Late last night news broke of another massive tax haven leak, this time from the Bahamas. Developing countries lose billions every year to corporate tax avoidance, money that could be spent on fighting poverty.
Nearly six months on from the Panama Papers leak, this huge leak of over 1.3 million files from a company registered in the Bahamas, a sunny tax haven in the Caribbean, reveals details of over 176,000 companies. The files highlight the scale of the problem, and once again demonstrate that the international tax system simply is not working.
Those with the means to do so are able to exploit loopholes and tax breaks, benefiting at the expense of some of the poorest people in the world.
The international tax system simply is not working.
It’s not just individuals who benefit from the global network of tax havens. Big companies can use offshore schemes to reduce their tax bills in the UK, and in some of the poorest countries in the world.
The IMF estimates that developing countries lose US$200 billion a year to corporate tax avoidance. Women and girls living in poverty pay the price as key public services like schools and hospitals are starved of funding.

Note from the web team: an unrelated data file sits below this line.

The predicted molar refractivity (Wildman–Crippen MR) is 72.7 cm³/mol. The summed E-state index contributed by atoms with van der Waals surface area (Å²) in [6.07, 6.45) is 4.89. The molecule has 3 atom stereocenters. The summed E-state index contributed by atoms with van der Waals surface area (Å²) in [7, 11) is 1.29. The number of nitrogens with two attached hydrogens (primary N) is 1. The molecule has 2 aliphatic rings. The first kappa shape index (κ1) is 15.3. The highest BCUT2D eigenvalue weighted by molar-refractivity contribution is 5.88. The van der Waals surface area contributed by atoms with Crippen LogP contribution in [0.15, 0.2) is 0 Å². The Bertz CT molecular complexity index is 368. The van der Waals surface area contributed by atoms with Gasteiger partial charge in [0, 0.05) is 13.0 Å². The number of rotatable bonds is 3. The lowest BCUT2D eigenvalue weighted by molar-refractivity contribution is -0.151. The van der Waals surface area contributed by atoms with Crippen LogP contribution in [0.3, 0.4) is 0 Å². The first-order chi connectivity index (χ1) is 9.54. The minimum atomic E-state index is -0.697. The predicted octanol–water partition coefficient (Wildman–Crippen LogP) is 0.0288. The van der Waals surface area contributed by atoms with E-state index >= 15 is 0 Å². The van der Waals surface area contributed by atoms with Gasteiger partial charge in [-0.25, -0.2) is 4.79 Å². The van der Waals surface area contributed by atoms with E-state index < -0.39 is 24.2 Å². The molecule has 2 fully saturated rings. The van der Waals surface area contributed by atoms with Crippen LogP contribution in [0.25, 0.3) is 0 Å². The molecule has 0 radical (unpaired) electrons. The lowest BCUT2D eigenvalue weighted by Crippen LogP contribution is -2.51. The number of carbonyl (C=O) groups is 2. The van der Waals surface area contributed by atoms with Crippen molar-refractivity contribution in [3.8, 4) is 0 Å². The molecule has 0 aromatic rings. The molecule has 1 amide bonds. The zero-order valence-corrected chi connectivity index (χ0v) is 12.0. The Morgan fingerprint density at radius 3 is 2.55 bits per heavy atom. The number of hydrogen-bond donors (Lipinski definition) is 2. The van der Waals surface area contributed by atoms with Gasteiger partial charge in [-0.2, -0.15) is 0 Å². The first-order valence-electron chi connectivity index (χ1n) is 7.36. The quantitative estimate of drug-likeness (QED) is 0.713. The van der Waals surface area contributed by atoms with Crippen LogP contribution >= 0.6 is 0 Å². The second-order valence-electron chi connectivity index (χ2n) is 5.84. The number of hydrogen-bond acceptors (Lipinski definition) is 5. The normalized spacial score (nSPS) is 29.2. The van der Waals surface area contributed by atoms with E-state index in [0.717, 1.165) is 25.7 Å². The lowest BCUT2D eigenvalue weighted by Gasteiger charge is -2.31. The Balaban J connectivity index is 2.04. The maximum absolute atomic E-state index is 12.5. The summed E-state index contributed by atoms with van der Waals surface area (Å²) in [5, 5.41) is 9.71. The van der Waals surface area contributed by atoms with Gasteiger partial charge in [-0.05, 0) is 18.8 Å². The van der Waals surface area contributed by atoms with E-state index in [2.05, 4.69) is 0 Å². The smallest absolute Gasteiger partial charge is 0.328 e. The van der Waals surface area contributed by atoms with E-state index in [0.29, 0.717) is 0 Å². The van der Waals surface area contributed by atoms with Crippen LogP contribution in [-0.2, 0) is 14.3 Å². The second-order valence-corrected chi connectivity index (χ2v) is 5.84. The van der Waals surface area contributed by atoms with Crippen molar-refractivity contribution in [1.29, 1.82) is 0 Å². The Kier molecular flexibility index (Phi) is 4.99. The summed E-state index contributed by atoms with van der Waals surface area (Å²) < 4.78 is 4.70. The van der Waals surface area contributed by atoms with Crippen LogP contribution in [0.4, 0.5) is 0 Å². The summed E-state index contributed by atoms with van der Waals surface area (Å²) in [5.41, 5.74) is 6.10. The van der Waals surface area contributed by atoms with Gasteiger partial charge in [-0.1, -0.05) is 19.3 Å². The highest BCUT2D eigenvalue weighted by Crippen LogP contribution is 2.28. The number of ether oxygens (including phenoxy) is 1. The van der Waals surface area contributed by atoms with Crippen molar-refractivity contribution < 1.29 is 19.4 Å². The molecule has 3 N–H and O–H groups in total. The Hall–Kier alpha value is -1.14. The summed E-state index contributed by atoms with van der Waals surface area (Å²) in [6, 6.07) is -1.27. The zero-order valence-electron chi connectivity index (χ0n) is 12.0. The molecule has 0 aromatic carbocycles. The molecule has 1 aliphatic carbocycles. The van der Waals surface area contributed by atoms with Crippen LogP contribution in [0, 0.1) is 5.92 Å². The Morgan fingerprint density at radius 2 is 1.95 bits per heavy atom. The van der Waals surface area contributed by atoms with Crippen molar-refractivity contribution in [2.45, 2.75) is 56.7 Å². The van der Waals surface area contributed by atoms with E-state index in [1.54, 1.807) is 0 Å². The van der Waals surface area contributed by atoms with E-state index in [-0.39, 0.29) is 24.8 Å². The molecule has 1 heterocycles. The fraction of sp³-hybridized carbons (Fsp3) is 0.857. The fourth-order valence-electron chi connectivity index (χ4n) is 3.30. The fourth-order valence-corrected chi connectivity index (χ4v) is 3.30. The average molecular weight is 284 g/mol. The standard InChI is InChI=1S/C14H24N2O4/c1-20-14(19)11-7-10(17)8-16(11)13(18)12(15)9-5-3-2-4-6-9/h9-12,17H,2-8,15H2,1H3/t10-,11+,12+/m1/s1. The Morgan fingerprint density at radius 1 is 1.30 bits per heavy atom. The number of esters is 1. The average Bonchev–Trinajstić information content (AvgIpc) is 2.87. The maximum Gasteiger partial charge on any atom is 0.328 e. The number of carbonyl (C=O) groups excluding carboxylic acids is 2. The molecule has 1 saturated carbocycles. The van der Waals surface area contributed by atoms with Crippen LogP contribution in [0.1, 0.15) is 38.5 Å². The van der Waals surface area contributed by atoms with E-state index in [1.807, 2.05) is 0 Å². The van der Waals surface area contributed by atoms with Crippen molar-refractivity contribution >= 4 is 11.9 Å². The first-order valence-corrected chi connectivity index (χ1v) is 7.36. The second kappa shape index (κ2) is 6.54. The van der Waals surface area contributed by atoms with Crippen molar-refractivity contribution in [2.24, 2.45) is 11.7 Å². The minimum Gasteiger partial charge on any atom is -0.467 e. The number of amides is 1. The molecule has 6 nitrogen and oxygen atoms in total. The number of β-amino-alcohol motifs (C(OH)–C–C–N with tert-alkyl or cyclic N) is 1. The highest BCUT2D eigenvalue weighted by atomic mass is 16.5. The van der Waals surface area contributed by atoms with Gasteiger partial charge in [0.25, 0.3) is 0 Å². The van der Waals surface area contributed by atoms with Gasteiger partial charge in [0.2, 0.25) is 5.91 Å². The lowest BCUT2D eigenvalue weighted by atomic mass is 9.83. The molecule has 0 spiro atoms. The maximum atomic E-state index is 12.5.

The UK has the power to help change things. The government should champion a fairer international tax system. Demanding greater transparency from UK tax havens like the British Virgin Islands would be a good place to start.
How can you help change the global tax system?
The global tax system is not fit for purpose. It is outdated, unfair and it is not working for poor or rich countries. ActionAid is campaigning for this to change. We want the UK government to take a lead on reforming the global tax system to tackle tax dodging around the world.
ActionAid wants a tax system that works for poorer countries. They must be given the tools they need to ensure they can collect a fair amount of tax from big companies to invest in tackling poverty.
If you want to help put pressure on the government, join our campaign calling for fairer tax deals for developing countries.